> maintainers.
>
> > As it is, stretch will be supported until 2020, maybe 2022 on armel. 
> > Is it really worthwhile to add another 2 years to that?
>
> If the effort to maintain the armel is limited under certain level,
> and the those hardware are still in good condition, IMHO the longer
> the better.
>
> Cheers,
--
Ben Hutchings
Logic doesn't apply to the real world. - Marvin Minsky


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Re: armel after Stretch

Christian Seiler
In reply to this post by Ben Hutchings-3
On 12/09/2016 01:53 AM, Ben Hutchings wrote:

> On Thu, 2016-12-08 at 23:12 +0100, Christoph Biedl wrote:
>> Roger Shimizu wrote...
>>
>>> I'm ARM porter on armel/marvell (orion5x/kirkwood).
>>> Stretch will be frozen and released soon, which makes me bit depressed,
>>> because it means armel will be dropped out of unstable/testing as the
>>> conclusion of Cape Town BoF.
>>
>> Same here. My Dockstars (orion5x/kirkwood) still work like a charm and
>> it gives a bad feeling having to trash them some day just because
>> there's no support any more.
>>
>> On the other hand, they face another problem I guess is typical for
>> that generation, just by the age: Memory.
> [...]
>
> Also, dedicated tiny flash partitions for the kernel and initrd.  I
> wouldn't be surprised to be find that by the time we want to release
> buster we can't build a useful kernel that fits into the 2 MB partition
> that most of these devices seem to have.

I'd like to mention my package tiny-initramfs here, which can help
keep the size required for the initramfs down quite a bit (without
modules it's ~12-14 kiB (!) with gzip on armel, modules increase it
by their own size, but nothing else; separate /usr is explicitly
supported), and may be useful for at least some of that hardware:

https://tracker.debian.org/pkg/tiny-initramfs
https://github.com/chris-se/tiny-initramfs/

That doesn't help if there's a limit on the kernel image alone and
that is exceeded, of course.

Regards,
Christian

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Re: armel after Stretch (was: Summary of the ARM ports BoF at DC16)

Paul Wise via nm
In reply to this post by Ben Hutchings-3
On Fri, Dec 9, 2016 at 8:53 AM, Ben Hutchings wrote:

> Also, dedicated tiny flash partitions for the kernel and initrd.  I
> wouldn't be surprised to be find that by the time we want to release
> buster we can't build a useful kernel that fits into the 2 MB partition
> that most of these devices seem to have.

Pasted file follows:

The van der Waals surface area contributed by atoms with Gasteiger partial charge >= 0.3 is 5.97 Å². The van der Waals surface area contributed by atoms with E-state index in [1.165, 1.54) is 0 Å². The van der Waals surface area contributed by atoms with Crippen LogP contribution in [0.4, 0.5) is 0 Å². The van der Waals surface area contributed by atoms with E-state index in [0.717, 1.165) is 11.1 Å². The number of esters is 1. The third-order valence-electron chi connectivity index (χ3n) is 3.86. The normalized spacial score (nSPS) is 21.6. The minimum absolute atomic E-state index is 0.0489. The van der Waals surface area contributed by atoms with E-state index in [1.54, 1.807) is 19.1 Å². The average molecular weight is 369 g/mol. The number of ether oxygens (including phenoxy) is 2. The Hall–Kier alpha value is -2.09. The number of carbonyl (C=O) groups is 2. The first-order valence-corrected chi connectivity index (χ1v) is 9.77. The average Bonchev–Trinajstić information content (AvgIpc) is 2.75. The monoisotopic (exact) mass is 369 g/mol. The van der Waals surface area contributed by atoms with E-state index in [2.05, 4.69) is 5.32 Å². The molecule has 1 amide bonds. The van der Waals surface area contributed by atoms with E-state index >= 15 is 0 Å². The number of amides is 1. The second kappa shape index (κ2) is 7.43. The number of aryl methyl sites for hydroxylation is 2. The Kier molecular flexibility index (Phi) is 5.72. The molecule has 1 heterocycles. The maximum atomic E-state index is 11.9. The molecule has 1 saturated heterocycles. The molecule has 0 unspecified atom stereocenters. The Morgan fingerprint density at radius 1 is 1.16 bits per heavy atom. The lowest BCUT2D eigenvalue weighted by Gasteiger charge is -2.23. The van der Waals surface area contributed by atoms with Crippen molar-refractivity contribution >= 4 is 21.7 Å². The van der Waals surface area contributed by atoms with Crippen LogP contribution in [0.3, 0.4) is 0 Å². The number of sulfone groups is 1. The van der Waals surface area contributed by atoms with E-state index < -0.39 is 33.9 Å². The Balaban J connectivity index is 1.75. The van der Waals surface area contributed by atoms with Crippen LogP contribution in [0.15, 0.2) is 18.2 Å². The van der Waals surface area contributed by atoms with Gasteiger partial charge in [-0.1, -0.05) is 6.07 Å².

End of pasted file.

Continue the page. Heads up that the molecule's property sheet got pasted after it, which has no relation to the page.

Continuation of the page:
Is it possible to put a bootloader like u-boot in the flash partitions
and have it load the Linux kernel and initrd from elsewhere?

--
bye,
pabs

https://wiki.debian.org/PaulWise

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Re: armel after Stretch (was: Summary of the ARM ports BoF at DC16)

wookey-4
In reply to this post by Steve McIntyre
On 2016-12-07 15:53 +0000, Steve McIntyre wrote:
> On Wed, Dec 07, 2016 at 08:50:40PM +0900, Roger Shimizu wrote:

> >I'm ARM porter on armel/marvell (orion5x/kirkwood).
> >Stretch will be frozen and released soon, which makes me bit depressed,
> >because it means armel will be dropped out of unstable/testing as the
> >conclusion of Cape Town BoF.
> >
> >> Possible future options for armel:
> >>
> >>  * Partial armel architecture?
> >>
> >>    We've talked about this in the past for various architectures, but
> >>    nobody has stepped up to work on it. The vast majority of the
> >>    outstanding armel use cases are going to be in headless servers so
> >>    we could maybe drop the desktop tasks and dependencies and keep
> >>    things like web server / mail server tasks that are much simpler.

> >>    Downside: There's no clear plan for how to create/maintain a
> >>    partial architecture, let alone how to release one. Potentially
> >>    huge amount of work needed.

We can do poor-mans partial arch by just being fairly agressive about
disabling armel for packages that are broken or not suitable. Not very
clever or efficient, but it is easy to do and requires no infra or
tooling changes at all. So long as someone is volunteering for that
(easy but unexciting) work that could work.

Obviously something fancier and more centralised/general would be
'better' but it requires a different skill-set and realistically will
probably take a long time.

Wookey
--
Principal hats:  Linaro, Debian, Wookware, ARM